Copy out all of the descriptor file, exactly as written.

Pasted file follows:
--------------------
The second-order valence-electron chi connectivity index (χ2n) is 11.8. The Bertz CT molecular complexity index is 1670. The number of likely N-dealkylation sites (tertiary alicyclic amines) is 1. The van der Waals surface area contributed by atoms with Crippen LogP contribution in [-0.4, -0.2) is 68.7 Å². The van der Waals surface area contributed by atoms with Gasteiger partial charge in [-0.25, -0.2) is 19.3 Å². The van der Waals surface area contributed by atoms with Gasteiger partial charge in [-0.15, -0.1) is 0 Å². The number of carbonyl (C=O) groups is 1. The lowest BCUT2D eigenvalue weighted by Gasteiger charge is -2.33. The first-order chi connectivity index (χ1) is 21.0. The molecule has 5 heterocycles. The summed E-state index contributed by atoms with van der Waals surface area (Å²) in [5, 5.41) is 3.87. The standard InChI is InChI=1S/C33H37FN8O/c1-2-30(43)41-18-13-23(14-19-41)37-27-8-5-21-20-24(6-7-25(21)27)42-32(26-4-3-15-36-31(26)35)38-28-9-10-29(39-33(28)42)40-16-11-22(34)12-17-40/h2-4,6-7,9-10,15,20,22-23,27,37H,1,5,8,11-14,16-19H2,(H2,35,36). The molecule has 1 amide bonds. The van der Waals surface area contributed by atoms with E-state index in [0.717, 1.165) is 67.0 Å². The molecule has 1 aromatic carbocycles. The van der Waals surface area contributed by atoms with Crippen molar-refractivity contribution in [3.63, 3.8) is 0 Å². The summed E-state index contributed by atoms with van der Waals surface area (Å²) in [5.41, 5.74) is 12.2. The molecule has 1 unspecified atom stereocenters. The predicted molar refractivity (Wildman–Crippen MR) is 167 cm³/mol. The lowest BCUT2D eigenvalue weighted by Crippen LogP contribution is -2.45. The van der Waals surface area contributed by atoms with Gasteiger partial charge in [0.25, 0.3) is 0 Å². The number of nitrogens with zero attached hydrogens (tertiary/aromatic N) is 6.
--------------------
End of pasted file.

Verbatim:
The second-order valence-electron chi connectivity index (χ2n) is 11.8. The Bertz CT molecular complexity index is 1670. The number of likely N-dealkylation sites (tertiary alicyclic amines) is 1. The van der Waals surface area contributed by atoms with Crippen LogP contribution in [-0.4, -0.2) is 68.7 Å². The van der Waals surface area contributed by atoms with Gasteiger partial charge in [-0.25, -0.2) is 19.3 Å². The van der Waals surface area contributed by atoms with Gasteiger partial charge in [-0.15, -0.1) is 0 Å². The number of carbonyl (C=O) groups is 1. The lowest BCUT2D eigenvalue weighted by Gasteiger charge is -2.33. The first-order chi connectivity index (χ1) is 21.0. The molecule has 5 heterocycles. The summed E-state index contributed by atoms with van der Waals surface area (Å²) in [5, 5.41) is 3.87. The standard InChI is InChI=1S/C33H37FN8O/c1-2-30(43)41-18-13-23(14-19-41)37-27-8-5-21-20-24(6-7-25(21)27)42-32(26-4-3-15-36-31(26)35)38-28-9-10-29(39-33(28)42)40-16-11-22(34)12-17-40/h2-4,6-7,9-10,15,20,22-23,27,37H,1,5,8,11-14,16-19H2,(H2,35,36). The molecule has 1 amide bonds. The van der Waals surface area contributed by atoms with E-state index in [0.717, 1.165) is 67.0 Å². The molecule has 1 aromatic carbocycles. The van der Waals surface area contributed by atoms with Crippen molar-refractivity contribution in [3.63, 3.8) is 0 Å². The summed E-state index contributed by atoms with van der Waals surface area (Å²) in [5.41, 5.74) is 12.2. The molecule has 1 unspecified atom stereocenters. The predicted molar refractivity (Wildman–Crippen MR) is 167 cm³/mol. The lowest BCUT2D eigenvalue weighted by Crippen LogP contribution is -2.45. The van der Waals surface area contributed by atoms with Gasteiger partial charge in [0.25, 0.3) is 0 Å². The number of nitrogens with zero attached hydrogens (tertiary/aromatic N) is 6.